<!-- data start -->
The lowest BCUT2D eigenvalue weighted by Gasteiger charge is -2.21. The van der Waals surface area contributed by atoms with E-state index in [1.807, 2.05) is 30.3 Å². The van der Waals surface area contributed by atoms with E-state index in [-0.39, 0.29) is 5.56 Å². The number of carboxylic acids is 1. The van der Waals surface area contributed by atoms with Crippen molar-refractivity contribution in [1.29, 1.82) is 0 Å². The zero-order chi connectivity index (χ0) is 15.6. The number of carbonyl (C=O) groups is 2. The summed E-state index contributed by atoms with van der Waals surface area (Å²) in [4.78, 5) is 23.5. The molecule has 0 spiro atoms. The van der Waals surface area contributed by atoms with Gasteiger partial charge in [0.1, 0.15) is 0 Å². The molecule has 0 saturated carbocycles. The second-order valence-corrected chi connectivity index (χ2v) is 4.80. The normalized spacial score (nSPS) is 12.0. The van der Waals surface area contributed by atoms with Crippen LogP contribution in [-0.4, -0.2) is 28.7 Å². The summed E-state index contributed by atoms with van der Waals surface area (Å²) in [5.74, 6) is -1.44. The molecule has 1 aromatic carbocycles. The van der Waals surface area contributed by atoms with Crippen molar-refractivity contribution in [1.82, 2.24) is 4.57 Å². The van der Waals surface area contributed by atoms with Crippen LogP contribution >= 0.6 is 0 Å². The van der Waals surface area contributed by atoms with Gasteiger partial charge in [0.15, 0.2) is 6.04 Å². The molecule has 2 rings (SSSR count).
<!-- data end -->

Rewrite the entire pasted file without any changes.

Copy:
The lowest BCUT2D eigenvalue weighted by Gasteiger charge is -2.21. The van der Waals surface area contributed by atoms with E-state index in [1.807, 2.05) is 30.3 Å². The van der Waals surface area contributed by atoms with E-state index in [-0.39, 0.29) is 5.56 Å². The number of carboxylic acids is 1. The van der Waals surface area contributed by atoms with Crippen molar-refractivity contribution in [1.29, 1.82) is 0 Å². The zero-order chi connectivity index (χ0) is 15.6. The number of carbonyl (C=O) groups is 2. The summed E-state index contributed by atoms with van der Waals surface area (Å²) in [4.78, 5) is 23.5. The molecule has 0 spiro atoms. The van der Waals surface area contributed by atoms with Gasteiger partial charge in [0.1, 0.15) is 0 Å². The molecule has 0 saturated carbocycles. The second-order valence-corrected chi connectivity index (χ2v) is 4.80. The normalized spacial score (nSPS) is 12.0. The van der Waals surface area contributed by atoms with Crippen LogP contribution in [-0.4, -0.2) is 28.7 Å². The summed E-state index contributed by atoms with van der Waals surface area (Å²) in [5.74, 6) is -1.44. The molecule has 1 aromatic carbocycles. The van der Waals surface area contributed by atoms with Crippen molar-refractivity contribution in [1.82, 2.24) is 4.57 Å². The van der Waals surface area contributed by atoms with Crippen LogP contribution >= 0.6 is 0 Å². The van der Waals surface area contributed by atoms with Gasteiger partial charge in [0.15, 0.2) is 6.04 Å². The molecule has 2 rings (SSSR count).